I write a “zeroeth draft” first. That’s the one that will never be seen by anyone but me. It has [brackets] all over the place where I’ve included notes to myself like [fact-check this] or [can’t remember the word I need here]. It often has no chapter titles, numbers, or epigraphs, because I know I might need to reorder chapters of the story; sometimes it’s got giant plot holes in it.
At the heart of every fantastical story, be it the coming-of-age of a rebel like The Hunger Games’s Katniss Everdeen or the space-borne escapades of a bounty hunter like Cowboy Bebop’s Spike Spiegel, is a “What if…” question that establishes some foundational oddity. This premise binds the narrative together, defining what is possible in a story and shaping what can (and does) happen.
N. K. describes this core component as “Element X,” a name that conveys both how elemental and limitless this centerpiece can be, A good Element X is scalable and distinctive: The Force in Star Wars, for instance, has all kinds of uses. For the Jedi and Sith, it’s a weapon, a means of persuasion, and a way of manipulating the physical environment, in addition to a spiritual experience. For the many people who cannot use the Force, it is a privilege, and Force users are kind of culty. Put differently, the Force is a means of marking the various social, individual, and religious differences among the galaxy’s many characters.
Whatever your Element X is, it doesn’t have to do everything that the Force does—nor should it. But the more modular your element, the more ingrained it is in the dynamics of a world, and the more unique your story can be. Here you can find a sample of some Element X plot points that power popular stories. Note how series with the same Element X can still radically differ depending on how the element is used or whom the main character is.
Your fictional world is a context, not a contract. As you refine your narrative, embrace revisions.
Melt the Iceberg
How you can strike the right balance between revealing too much and sharing too little.
Iceberg theory is a worldbuilding rule that emphasizes concision and functionality. Like an iceberg, the theory declares, 90 percent of a fictional world should be invisible; your reader should see only the 10 percent that’s floating above the surface. That way, the narrative will not be leaden with information, a faux pas known as infodumping (i.e., if you’ve ever read a book and thought, “This is a slog”).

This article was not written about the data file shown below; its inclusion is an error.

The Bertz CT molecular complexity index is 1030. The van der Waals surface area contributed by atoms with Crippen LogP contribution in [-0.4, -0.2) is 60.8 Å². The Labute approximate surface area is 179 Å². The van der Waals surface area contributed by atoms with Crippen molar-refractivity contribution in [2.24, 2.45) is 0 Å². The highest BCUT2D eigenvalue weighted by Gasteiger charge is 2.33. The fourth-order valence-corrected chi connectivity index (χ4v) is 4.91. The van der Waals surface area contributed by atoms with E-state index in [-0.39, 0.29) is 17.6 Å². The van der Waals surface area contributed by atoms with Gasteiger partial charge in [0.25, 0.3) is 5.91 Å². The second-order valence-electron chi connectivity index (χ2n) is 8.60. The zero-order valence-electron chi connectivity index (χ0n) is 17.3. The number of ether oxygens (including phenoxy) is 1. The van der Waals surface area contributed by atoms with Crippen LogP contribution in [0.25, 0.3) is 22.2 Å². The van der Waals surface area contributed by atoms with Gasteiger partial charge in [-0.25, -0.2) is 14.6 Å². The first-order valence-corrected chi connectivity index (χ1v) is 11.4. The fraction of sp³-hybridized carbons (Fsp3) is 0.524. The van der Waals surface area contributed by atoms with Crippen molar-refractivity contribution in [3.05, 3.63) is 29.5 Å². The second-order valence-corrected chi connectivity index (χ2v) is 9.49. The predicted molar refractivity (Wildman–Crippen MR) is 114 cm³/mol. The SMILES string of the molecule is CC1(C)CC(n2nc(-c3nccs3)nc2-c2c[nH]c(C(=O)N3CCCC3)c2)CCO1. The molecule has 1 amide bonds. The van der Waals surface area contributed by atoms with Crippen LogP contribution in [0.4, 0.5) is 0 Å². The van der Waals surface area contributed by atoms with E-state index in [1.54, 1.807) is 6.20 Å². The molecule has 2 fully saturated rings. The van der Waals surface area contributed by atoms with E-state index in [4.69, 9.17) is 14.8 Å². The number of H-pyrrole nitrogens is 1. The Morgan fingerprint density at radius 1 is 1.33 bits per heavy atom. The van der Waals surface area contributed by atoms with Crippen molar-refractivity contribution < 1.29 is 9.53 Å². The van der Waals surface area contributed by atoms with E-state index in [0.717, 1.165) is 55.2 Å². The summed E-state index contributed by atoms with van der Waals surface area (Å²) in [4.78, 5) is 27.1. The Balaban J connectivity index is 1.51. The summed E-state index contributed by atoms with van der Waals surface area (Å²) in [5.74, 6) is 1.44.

The theory can be useful for focusing your story or novel and can help you streamline your storytelling, making it fluid and seamless. But beware: Following iceberg theory can also be risky and possibly prohibitive. The metaphor is ominous— icebergs sink ships—as well as dismissive and misleading.
A story that is too slick and quick-moving can be just as alienating as one that is dense with information
Point of View Hierarchy
Low Immersion: Third Person Omniscient
In the “Distant” 3rd person, multiple Point of View (POV) Omniscient narration, you know the character thoughts and actions. The narrator is telling you everything that is going on and telling it like they are telling a story.
Moderate Immersion “Tight” Third Person Limited POV
You are going to know what is the characters head unless you are in the characters narration.
High Immersion – First Person, Second Person, Single POV
You are going through that story as if you are the character. First person usually, not
The Hierarchy of Characterization
For N. K., crafting compelling characters means tapping into her background in psychology—specifically Maslow’s hierarchy of needs, a motivational theory proposed by psychologist Abraham Maslow in the 1940s. Presented as a pyramid chart, the base of the pyramid represents
the most fundamental, physiological needs we all require to survive: things like food, water, and shelter. Less physical or tangible needs like security, intimate relationships, esteem, and achieving one’s full potential appear progressively higher up the pyramid.